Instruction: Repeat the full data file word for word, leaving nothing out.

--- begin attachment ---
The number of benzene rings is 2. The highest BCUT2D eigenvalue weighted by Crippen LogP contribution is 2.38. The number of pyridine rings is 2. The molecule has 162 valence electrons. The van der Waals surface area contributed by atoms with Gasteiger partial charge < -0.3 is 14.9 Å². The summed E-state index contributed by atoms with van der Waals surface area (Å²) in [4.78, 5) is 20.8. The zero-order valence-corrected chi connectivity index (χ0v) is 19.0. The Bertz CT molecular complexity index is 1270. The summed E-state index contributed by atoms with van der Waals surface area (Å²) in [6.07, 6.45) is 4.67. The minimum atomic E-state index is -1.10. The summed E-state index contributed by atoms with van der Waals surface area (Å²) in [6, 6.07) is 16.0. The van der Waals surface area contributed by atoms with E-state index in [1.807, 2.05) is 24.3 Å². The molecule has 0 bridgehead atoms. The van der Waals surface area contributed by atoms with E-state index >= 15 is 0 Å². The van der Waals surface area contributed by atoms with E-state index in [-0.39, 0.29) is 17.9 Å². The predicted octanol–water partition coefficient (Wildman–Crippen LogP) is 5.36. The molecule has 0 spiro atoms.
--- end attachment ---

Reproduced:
The number of benzene rings is 2. The highest BCUT2D eigenvalue weighted by Crippen LogP contribution is 2.38. The number of pyridine rings is 2. The molecule has 162 valence electrons. The van der Waals surface area contributed by atoms with Gasteiger partial charge < -0.3 is 14.9 Å². The summed E-state index contributed by atoms with van der Waals surface area (Å²) in [4.78, 5) is 20.8. The zero-order valence-corrected chi connectivity index (χ0v) is 19.0. The Bertz CT molecular complexity index is 1270. The summed E-state index contributed by atoms with van der Waals surface area (Å²) in [6.07, 6.45) is 4.67. The minimum atomic E-state index is -1.10. The summed E-state index contributed by atoms with van der Waals surface area (Å²) in [6, 6.07) is 16.0. The van der Waals surface area contributed by atoms with E-state index in [1.807, 2.05) is 24.3 Å². The molecule has 0 bridgehead atoms. The van der Waals surface area contributed by atoms with E-state index >= 15 is 0 Å². The van der Waals surface area contributed by atoms with E-state index in [-0.39, 0.29) is 17.9 Å². The predicted octanol–water partition coefficient (Wildman–Crippen LogP) is 5.36. The molecule has 0 spiro atoms.